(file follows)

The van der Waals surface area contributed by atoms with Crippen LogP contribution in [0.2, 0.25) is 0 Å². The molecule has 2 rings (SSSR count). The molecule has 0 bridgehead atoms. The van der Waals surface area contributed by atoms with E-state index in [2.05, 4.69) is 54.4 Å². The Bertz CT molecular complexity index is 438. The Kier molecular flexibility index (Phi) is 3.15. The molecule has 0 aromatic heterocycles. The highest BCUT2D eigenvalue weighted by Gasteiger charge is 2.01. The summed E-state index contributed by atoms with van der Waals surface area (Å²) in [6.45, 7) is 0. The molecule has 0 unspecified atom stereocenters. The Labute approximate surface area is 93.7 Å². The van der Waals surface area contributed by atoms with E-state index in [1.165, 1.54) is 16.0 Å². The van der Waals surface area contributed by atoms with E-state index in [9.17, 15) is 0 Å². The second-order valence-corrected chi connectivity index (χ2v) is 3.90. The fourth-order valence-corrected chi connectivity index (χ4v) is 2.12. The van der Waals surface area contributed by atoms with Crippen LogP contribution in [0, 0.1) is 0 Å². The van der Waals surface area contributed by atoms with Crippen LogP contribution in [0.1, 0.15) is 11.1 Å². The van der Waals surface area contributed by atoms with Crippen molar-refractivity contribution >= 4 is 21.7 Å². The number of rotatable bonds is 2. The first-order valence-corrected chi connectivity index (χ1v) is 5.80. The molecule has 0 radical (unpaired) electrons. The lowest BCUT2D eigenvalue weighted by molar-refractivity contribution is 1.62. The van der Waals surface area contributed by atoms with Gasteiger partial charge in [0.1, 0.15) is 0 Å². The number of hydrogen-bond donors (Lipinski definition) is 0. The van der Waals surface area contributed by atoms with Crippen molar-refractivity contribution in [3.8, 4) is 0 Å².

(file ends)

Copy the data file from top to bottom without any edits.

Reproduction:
The van der Waals surface area contributed by atoms with Crippen LogP contribution in [0.2, 0.25) is 0 Å². The molecule has 2 rings (SSSR count). The molecule has 0 bridgehead atoms. The van der Waals surface area contributed by atoms with E-state index in [2.05, 4.69) is 54.4 Å². The Bertz CT molecular complexity index is 438. The Kier molecular flexibility index (Phi) is 3.15. The molecule has 0 aromatic heterocycles. The highest BCUT2D eigenvalue weighted by Gasteiger charge is 2.01. The summed E-state index contributed by atoms with van der Waals surface area (Å²) in [6.45, 7) is 0. The molecule has 0 unspecified atom stereocenters. The Labute approximate surface area is 93.7 Å². The van der Waals surface area contributed by atoms with E-state index in [1.165, 1.54) is 16.0 Å². The van der Waals surface area contributed by atoms with E-state index in [9.17, 15) is 0 Å². The second-order valence-corrected chi connectivity index (χ2v) is 3.90. The fourth-order valence-corrected chi connectivity index (χ4v) is 2.12. The van der Waals surface area contributed by atoms with Crippen LogP contribution in [0, 0.1) is 0 Å². The van der Waals surface area contributed by atoms with Crippen LogP contribution in [0.1, 0.15) is 11.1 Å². The van der Waals surface area contributed by atoms with Crippen molar-refractivity contribution >= 4 is 21.7 Å². The number of rotatable bonds is 2. The first-order valence-corrected chi connectivity index (χ1v) is 5.80. The molecule has 0 radical (unpaired) electrons. The lowest BCUT2D eigenvalue weighted by molar-refractivity contribution is 1.62. The van der Waals surface area contributed by atoms with Gasteiger partial charge in [0.1, 0.15) is 0 Å². The number of hydrogen-bond donors (Lipinski definition) is 0. The van der Waals surface area contributed by atoms with Crippen molar-refractivity contribution in [3.8, 4) is 0 Å².